Ken Resnick on Hulk Hogan Being Conflicted About Jumping from the AWA
Ken Resnick talks about the pro wrestling landscape in 1983, just prior to Hulkamania invading New York.
On the latest edition of Wrestling with History on VOC Nation, Ken Resnick talked about the period in 1983 prior to the WWF recruiting Hulk Hogan and going national. Resnick discussed business mistakes made by Verne Gagne, Hogan giving Gagne an opportunity to match the WWF’s offer, the territory system, and much more. Here are some highlights:
On the health of the AWA’s business in 1983 prior to McMahon’s big push to go national: “Business was great…Business was booming…There was a time, this was probably (19)84 where on a Sunday night the AWA sold out the St Paul Civic Center which was about 18,000 people and then had about another 3,000 to 4,000 next door in the old St Paul Auditorium watching it on a movie style screen…Business was great; they had so many names…This was before Vince had moved into AWA territory; Andre the Giant was there, Otto Wantz from Germany, they had a pretty good relationship with the Giant Baba, guys going back and forth to Japan – Stan Hansen was there. Business was booming. I think that also contributed to the fact that as good as business was, Vern was probably a little slow…if you basically have 80% to 90% of market share and market penetration, you’re not really worried about some outsider that’s trying to come and do business in your town…Business was so good that it allow Vince, as strange as it seems, to come in a little bit under the radar in terms of Vern’s thinking.”
On talent working different territories in 1983: “It was more (that) they would lend their talent to another promotion for maybe one or two rounds of their major cities…(they didn’t really work together) until Pro Wrestling USA came to the forefront in late ‘84 or early ‘85 trying to do something to hopefully stop or slow Vince McMahon’s spread. That’s when they would do joint TVs. The funny thing there, and one of the downfalls of Pro Wrestling USA is that even though they were working together on this television, no promoter wanted their talent to get beat by another territory’s talent on national TV. Pro Wrestling USA was airing on ESPN…Even though they were working together, to this point the owners of the different territories were very territorial.”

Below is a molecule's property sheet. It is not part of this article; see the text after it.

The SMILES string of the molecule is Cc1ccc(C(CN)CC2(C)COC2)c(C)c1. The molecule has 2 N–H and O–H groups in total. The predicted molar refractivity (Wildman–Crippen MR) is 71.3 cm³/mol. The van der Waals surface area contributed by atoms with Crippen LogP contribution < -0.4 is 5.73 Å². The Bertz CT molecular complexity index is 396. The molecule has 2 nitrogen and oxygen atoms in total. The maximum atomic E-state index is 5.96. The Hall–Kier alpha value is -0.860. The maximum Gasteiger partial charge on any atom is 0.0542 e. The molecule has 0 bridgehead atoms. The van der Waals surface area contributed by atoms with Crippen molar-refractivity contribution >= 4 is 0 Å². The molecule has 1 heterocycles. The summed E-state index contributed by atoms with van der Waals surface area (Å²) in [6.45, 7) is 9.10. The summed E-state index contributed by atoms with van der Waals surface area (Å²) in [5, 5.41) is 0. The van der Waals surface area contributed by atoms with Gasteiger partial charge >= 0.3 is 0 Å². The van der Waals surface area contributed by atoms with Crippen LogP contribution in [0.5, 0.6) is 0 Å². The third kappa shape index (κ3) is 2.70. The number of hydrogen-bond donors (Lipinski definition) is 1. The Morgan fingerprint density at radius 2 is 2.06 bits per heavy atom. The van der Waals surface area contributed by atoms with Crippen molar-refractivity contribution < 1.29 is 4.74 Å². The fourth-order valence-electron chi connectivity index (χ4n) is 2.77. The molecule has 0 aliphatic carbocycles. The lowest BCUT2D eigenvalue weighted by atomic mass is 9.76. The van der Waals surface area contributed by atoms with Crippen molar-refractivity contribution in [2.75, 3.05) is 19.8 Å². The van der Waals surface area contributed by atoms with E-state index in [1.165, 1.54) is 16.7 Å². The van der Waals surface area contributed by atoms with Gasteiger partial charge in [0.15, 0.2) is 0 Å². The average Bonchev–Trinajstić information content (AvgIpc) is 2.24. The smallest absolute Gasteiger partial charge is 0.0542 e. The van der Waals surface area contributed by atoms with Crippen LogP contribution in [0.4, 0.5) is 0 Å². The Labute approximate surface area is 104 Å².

On being able to run different angles in different areas: “As good as Pro Wrestling Illustrated was…by the time those magazines hit the newsstand, what they were reporting on was a couple of months old. There wasn’t the instantaneous knowledge… Even in those days, mainstream media really didn’t cover wrestling. If you lived in Chicago and were an AWA fan, all you really saw and knew is what happened in Chicago. You would have no idea what would have took place in Denver, Salt Lake, or Winnipeg.”
On Verne Gagne’s reaction to McMahon’s push to go national: “I remember being in some of the discussions where Vince was kind of going through the country like a blitzkrieg…if you’re facing in business what was essentially a hostile takeover attempt by Vince McMahon or the WWF, the first thing you are taught in any business school is you circle your wagons (and) protect your own business. Being old school and so angered by what Vince was beginning to successfully do, Vern focused in trying to get into Vince’s backyard and let markets like Chicago and Milwaukee be basically second in thought and ripe for takeover.”
On business mistakes Gagne made that ultimately killed the promotion: “Vern sold the Winnipeg market and Winnipeg television to Wally Karbo, Jack Lanza, and Nick Bockwinkel. For a number of reasons, they ended up taking that television and giving that market to Vince. The late Dennis Hilgart, the promoter in Milwaukee, again a lot of it was financial, but he left Vern and he had the contacts and the agreements in Milwaukee and he went with Vince. It was a lot because Vern didn’t quite understand the corporate premise when you’re facing a hostile takeover that you circle the wagons. Vern left a lot of flanks exposed.”
On whether Hulk Hogan considered staying with the AWA: “Hulk did give Vern an opportunity. He was thinking about staying. One of the big things that Vince was able to offer was a high percentage of the secondary marketing – the tee shirts and hats and everything else – and Vern didn’t want to do that. He said ‘without me, you wouldn’t be able to sell anything; I’m not giving you that.’ I remember talking with Hulk and finally I said what’s stopping you? You’ve got 2 choices: You’ve got A, or you’ve got B which is 25x what A is.”
Wrestling with History drops each Wednesday on VOCnation.com and all major podcast directories. Each week, former WWF, AWA, and LPWA announcer Ken Resnick looks back in long form at a different year during the 80s and 90s in pro wrestling.
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